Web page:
When Should I Hire an Employment Lawyer if I Am an Employee?

You should schedule a consultation with an experienced employment lawyer any time that you find yourself dealing with any of the following legal challenges. Meeting with a lawyer will allow you to better understand both your rights and how the law applies to your specific circumstances.

Accommodation Issues

Breastfeeding, disability, pregnancy, and religious practices may all necessitate certain accommodations in the workplace. If an employer fails to make reasonable accommodations for their workers as required by law, an employment lawyer can help to hold them accountable for these violations of workers’ rights:

  • Breastfeeding – The Affordable Care Act amended the Fair Labor Standards Act to mandate that employers provide “reasonable break time for an employee to express breast milk for her nursing child for one year after the child’s birth each time such employee has a need to express the milk” and “a place, other than a bathroom, that is shielded from view and free from intrusion from coworkers and the public, which may be used by an employee to express breast milk.”
  • Disability – The Americans with Disabilities Act prohibits workplace discrimination based on an individual’s disabilities. Under this law, employers are required to provide reasonable accommodations for disabled workers so that they can have equal access to job functions, responsibilities, and opportunities. As long as the requested accommodation doesn’t place an undue burden on the business, it must be granted per the ADA. For the purposes of the ADA, pregnancy is classified as a disability. As a result, pregnant women are afforded the right to accommodations under this statute.
  • Religious Practice – Title VII of the Civil Rights Act of 1964 prohibits discrimination in the workplace based on religion. This protection extends to the accommodation of an employee’s “sincerely held religious beliefs or practices.” For example, if a Muslim worker needs a safe space and time to pray according to their sincerely held beliefs and practices, an employer must provide this accommodation unless doing so would impose an undue hardship on the employer’s operations.

Contractual Questions

Employment contracts govern legal issues such as compensation, benefits, whether you’re an “at-will” worker, worker classification, severance, and confidentiality. If you sign a legally enforceable contract and you breach its terms, you could be held accountable for breaking your agreement. Similarly, if your employer breaches your contract, you may be able to hold them accountable for that behavior. Either way, if a contractual dispute has arisen, regarding hiring, non-compete clauses, non-disclosure provisions, severance, or any other employment law issue, an attorney can help you understand your options and protect your rights. For example, if an employer is trying to hold you to the terms of a non-compete clause, an employment attorney can defend your rights under California Business & Professions Code section 16600, which renders non-compete clauses unenforceable in California.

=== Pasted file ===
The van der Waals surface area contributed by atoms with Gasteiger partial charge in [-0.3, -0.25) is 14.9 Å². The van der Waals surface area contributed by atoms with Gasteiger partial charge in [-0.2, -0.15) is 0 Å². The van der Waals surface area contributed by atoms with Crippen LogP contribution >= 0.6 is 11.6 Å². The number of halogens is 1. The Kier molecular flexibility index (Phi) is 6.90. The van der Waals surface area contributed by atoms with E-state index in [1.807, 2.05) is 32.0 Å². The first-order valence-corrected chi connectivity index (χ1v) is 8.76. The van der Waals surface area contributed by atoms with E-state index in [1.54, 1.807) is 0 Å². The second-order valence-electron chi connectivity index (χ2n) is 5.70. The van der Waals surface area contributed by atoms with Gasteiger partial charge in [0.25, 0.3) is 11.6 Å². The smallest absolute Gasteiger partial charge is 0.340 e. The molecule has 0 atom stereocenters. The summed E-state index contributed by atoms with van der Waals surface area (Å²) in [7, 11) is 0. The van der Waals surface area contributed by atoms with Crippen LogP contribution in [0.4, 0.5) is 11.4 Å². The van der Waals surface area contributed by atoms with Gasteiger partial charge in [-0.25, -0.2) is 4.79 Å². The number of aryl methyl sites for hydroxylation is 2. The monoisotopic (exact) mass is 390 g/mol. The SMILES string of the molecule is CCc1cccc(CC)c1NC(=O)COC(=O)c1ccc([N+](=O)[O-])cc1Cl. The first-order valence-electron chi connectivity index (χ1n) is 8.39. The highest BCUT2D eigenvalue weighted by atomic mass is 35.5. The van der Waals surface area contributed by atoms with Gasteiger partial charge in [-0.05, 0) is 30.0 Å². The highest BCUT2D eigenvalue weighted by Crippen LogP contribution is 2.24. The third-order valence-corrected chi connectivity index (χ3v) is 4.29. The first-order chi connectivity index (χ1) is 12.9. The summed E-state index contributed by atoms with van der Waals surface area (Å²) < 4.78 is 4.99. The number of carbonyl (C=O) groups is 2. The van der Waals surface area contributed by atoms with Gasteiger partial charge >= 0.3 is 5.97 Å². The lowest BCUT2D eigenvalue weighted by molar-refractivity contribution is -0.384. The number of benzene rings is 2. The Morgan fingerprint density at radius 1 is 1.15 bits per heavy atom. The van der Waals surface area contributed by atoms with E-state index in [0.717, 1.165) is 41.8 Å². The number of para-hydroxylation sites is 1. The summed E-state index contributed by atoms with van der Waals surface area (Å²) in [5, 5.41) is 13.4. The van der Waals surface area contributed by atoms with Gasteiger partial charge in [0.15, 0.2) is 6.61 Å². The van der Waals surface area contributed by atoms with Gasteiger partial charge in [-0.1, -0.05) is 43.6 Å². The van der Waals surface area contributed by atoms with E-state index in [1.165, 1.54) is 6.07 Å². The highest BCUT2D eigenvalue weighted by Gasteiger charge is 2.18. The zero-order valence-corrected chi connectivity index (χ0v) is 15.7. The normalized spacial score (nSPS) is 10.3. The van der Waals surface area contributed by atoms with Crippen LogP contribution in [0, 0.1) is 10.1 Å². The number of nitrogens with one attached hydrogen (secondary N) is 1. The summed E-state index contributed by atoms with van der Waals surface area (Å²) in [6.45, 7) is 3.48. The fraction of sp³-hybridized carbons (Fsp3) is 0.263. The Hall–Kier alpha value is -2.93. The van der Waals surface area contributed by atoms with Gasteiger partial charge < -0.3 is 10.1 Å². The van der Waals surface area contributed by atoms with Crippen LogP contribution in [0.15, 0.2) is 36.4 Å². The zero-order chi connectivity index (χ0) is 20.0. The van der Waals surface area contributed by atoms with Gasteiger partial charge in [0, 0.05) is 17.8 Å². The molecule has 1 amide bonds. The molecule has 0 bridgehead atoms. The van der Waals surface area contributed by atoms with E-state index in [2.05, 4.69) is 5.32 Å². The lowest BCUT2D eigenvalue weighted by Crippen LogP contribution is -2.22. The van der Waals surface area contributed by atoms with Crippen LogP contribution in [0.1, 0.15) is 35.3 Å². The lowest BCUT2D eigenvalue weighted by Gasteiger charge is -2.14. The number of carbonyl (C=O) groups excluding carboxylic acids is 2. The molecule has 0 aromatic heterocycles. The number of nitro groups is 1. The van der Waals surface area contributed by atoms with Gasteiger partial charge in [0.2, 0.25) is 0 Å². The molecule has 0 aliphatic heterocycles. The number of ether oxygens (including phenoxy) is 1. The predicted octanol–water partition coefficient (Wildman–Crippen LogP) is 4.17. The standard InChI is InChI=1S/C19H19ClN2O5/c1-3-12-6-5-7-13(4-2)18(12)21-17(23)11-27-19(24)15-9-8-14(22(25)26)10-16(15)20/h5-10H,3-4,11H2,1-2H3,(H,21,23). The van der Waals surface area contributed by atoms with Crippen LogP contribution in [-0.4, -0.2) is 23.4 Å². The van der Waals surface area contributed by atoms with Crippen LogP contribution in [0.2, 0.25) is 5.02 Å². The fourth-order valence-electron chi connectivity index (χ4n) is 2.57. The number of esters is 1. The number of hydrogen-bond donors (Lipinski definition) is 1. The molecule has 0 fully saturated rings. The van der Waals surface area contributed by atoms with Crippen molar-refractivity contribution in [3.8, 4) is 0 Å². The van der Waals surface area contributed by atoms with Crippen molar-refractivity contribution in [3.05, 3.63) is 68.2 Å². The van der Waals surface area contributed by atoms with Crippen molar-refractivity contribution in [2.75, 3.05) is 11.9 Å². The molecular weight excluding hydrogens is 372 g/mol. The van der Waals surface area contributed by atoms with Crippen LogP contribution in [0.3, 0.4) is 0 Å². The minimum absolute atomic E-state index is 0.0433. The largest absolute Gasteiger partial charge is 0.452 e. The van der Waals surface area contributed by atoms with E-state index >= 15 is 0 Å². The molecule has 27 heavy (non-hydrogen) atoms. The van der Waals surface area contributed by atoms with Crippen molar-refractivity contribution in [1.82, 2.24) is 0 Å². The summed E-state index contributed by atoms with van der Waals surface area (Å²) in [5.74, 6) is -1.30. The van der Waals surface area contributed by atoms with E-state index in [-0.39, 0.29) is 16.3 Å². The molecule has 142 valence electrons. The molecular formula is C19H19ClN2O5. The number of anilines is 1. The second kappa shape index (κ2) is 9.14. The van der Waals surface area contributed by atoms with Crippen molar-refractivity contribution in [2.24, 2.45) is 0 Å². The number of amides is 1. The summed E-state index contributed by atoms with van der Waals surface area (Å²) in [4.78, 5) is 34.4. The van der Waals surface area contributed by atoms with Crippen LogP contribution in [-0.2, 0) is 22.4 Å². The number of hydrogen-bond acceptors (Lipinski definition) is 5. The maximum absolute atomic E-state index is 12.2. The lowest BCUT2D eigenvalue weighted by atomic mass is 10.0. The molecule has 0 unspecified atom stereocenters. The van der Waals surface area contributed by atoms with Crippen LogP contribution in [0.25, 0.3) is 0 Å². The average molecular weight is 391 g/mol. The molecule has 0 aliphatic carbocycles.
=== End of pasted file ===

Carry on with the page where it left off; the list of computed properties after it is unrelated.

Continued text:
Discrimination and Harassment

Title VII of the Civil Rights Act of 1964, which prohibits employment discrimination based on religion, also prohibits discrimination on the basis of race, ethnicity, sex, and national origin. This law also prohibits sexual harassment in the workplace. Additional laws (including the Americans with Disabilities Act, and the Age Discrimination in Employment Act of 1967) prohibit workplace discrimination based on age, disability, gender, sexual orientation, and genetics. Acts of discrimination in the workplace can be subtle or obvious, single-acts, or institutionalized practices. Regardless of the specifics of your situation, consulting with an experienced attorney can help to protect your right to work free from unlawful discrimination and harassment.

Hostile Work Environment and Retaliation

Although there is no federal law prohibiting a hostile work environment, discriminatory practices, sexual harassment, and/or retaliation can provide the basis for a hostile work environment claim. An experienced attorney can work with you to gather the evidence required to make such a claim, when applicable. Additionally, an attorney can hold employers accountable for unlawful retaliation. The False Claims Act, work safety legislation, the discrimination statutes noted above, and other laws protect workers from retaliation in the workplace. Retaliation is, essentially, punishment for engaging in a legally protected activity such as voting, submitting a work safety complaint, filing for workers’ compensation benefits, or taking a legitimate leave of absence per the Family Medical Leave Act.

Leave of Absence Challenges

There are times when workers may take legally protected absences from work under the law. If an employer refuses to grant a protected leave, fires a worker in retaliation for requesting or taking leave, demotes the worker as a result of the leave, etc. an employment lawyer may hold that employer accountable per the Family Medical Leave Act, California Family Rights Act, and/or other relevant statutes.

Misclassification